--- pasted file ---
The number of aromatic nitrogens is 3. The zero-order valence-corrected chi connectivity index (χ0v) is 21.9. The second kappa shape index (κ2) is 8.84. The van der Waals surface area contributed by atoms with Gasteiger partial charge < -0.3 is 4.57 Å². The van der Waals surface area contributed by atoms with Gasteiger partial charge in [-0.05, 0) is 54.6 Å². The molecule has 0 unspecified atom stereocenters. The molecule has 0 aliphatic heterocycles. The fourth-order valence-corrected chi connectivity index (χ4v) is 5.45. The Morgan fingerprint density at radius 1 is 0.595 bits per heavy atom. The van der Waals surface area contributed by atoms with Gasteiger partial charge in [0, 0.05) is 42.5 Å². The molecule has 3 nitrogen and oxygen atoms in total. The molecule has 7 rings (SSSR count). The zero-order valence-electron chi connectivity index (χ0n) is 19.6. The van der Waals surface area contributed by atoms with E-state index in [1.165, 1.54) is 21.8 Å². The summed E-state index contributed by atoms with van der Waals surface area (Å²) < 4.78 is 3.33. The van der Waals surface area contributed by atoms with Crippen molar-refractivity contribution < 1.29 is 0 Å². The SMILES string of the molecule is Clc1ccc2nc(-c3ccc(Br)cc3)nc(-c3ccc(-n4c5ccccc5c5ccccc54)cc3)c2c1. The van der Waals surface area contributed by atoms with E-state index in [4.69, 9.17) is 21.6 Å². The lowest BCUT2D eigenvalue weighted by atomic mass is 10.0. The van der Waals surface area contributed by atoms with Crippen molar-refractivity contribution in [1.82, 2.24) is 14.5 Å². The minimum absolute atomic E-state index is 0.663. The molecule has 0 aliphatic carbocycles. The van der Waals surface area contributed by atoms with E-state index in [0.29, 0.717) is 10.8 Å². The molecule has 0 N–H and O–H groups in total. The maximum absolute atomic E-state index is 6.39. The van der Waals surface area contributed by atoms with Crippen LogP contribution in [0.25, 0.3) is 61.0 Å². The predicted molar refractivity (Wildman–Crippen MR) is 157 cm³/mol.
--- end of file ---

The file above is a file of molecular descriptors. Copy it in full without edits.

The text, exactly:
The number of aromatic nitrogens is 3. The zero-order valence-corrected chi connectivity index (χ0v) is 21.9. The second kappa shape index (κ2) is 8.84. The van der Waals surface area contributed by atoms with Gasteiger partial charge < -0.3 is 4.57 Å². The van der Waals surface area contributed by atoms with Gasteiger partial charge in [-0.05, 0) is 54.6 Å². The molecule has 0 unspecified atom stereocenters. The molecule has 0 aliphatic heterocycles. The fourth-order valence-corrected chi connectivity index (χ4v) is 5.45. The Morgan fingerprint density at radius 1 is 0.595 bits per heavy atom. The van der Waals surface area contributed by atoms with Gasteiger partial charge in [0, 0.05) is 42.5 Å². The molecule has 3 nitrogen and oxygen atoms in total. The molecule has 7 rings (SSSR count). The zero-order valence-electron chi connectivity index (χ0n) is 19.6. The van der Waals surface area contributed by atoms with E-state index in [1.165, 1.54) is 21.8 Å². The summed E-state index contributed by atoms with van der Waals surface area (Å²) < 4.78 is 3.33. The van der Waals surface area contributed by atoms with Crippen molar-refractivity contribution < 1.29 is 0 Å². The SMILES string of the molecule is Clc1ccc2nc(-c3ccc(Br)cc3)nc(-c3ccc(-n4c5ccccc5c5ccccc54)cc3)c2c1. The van der Waals surface area contributed by atoms with E-state index in [4.69, 9.17) is 21.6 Å². The lowest BCUT2D eigenvalue weighted by atomic mass is 10.0. The van der Waals surface area contributed by atoms with Crippen molar-refractivity contribution in [1.82, 2.24) is 14.5 Å². The minimum absolute atomic E-state index is 0.663. The molecule has 0 aliphatic carbocycles. The van der Waals surface area contributed by atoms with E-state index in [0.29, 0.717) is 10.8 Å². The molecule has 0 N–H and O–H groups in total. The maximum absolute atomic E-state index is 6.39. The van der Waals surface area contributed by atoms with Crippen LogP contribution in [0.25, 0.3) is 61.0 Å². The predicted molar refractivity (Wildman–Crippen MR) is 157 cm³/mol.